Induced pluripotent stem cell technology (iPSC) holds great promise for accelerating our understanding of the molecular mechanisms and pathways leading to motor neuron degeneration in ALS. In vitro cellular model systems generated from patient-derived iPSC lines can recapitulate many aspects of in vivo cellular pathology, and beyond basic disease research may serve as a powerful test bed to screen potential therapies. Therapeutic screening on iPSC-derived models will likely be complementary to, and in some aspects superior to other approaches, including animal models in terms of human-predictivity and speed. GE developed a unique technology platform allowing the in vitro analysis of cells and tissues to an extent not previously possible (MultiOmyx, or “MO”). An iterative labeling process allows repeated immunocytochemical visualization of 60 or more protein markers in a single sample, as well as RNA and DNA. Precision hardware and custom software for imaging and analytics enable extensive characterization of single cell structure and function as well as relationships with neighboring cells and environment. Application of this technology to ALS iPSC systems is likely to advance the utility of these models and provide new insights into neurodegenerative pathways and mechanisms.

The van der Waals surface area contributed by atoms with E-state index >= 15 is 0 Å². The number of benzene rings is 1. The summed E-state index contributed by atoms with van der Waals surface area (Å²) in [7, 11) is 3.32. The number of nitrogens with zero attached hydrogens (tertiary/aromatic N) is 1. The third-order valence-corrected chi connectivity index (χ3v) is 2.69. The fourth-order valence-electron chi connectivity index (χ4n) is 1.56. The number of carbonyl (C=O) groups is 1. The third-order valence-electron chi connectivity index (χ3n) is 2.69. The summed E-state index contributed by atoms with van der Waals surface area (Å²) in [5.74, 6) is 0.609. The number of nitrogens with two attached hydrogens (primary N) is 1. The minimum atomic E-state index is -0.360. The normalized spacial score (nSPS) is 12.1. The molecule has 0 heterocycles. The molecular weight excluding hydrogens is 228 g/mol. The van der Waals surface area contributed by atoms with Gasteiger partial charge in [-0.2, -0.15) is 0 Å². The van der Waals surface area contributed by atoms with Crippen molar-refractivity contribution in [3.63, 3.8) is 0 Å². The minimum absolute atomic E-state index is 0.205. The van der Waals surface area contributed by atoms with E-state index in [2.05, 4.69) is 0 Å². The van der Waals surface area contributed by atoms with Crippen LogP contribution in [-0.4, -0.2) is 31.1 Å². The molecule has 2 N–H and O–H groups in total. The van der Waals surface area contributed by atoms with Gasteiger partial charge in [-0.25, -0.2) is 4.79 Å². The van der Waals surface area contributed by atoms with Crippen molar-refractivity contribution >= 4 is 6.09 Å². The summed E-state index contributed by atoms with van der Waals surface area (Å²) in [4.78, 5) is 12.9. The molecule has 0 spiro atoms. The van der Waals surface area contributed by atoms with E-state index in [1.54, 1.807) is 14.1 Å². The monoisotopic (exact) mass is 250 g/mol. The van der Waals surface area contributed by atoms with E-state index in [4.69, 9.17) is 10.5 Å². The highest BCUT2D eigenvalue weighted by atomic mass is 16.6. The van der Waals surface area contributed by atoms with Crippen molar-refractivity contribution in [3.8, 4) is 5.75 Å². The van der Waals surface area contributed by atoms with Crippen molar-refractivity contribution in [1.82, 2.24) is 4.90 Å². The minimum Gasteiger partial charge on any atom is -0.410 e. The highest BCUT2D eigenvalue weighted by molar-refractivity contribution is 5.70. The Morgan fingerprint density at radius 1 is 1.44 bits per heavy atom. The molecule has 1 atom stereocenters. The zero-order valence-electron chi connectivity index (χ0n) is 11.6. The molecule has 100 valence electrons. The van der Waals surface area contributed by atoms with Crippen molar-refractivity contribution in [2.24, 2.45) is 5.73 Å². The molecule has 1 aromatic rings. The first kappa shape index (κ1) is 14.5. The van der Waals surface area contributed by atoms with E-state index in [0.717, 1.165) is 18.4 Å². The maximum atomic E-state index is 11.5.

Principal Investigator(s): 
Jeremy Shefner MD, Barrow Neurological Institute
Seward Rutkove, Harvard Medical School
Jeremy Shefner, Deaconess Medical Center

Collaborators involved: Barrows Neurological Institute, Beth Israel Deaconess Medical Center

Overview and description:
Only a small percentage of patients with ALS participate in clinical trials. A major reason is that trials are conducted in a limited number of academic medical centers, and that in-person visits are required on a frequent basis. At these visits, trial outcome measures are obtained, with trained evaluators performing these measures. Our study will test the hypothesis that ALS patients can perform clinically meaningful outcome assessments at home, thus obviating a major need to come to the study center. We will provide simple tools for assessment, train subjects via webinars, and patients will enter their data to an online portal. For a sample of participating patients, we will compare AT HOME measures with those obtained at regular study visits by trained evaluators. We will also assess the extent to which frequent sampling of measures can reduce the variability of measurement; we expect that such sampling will increase reliability of measurement and potentially reduce the sample size required to see meaningful changes in response to experimental therapies.

Web site:  ClinicalTrials.gov, Northeast Amyotrophic Lateral Sclerosis Consortium (NEALS)

Principal Investigator(s):
Clive Svendsen
Gretchen Thomsen (Cedars Sinai)

Overview and description: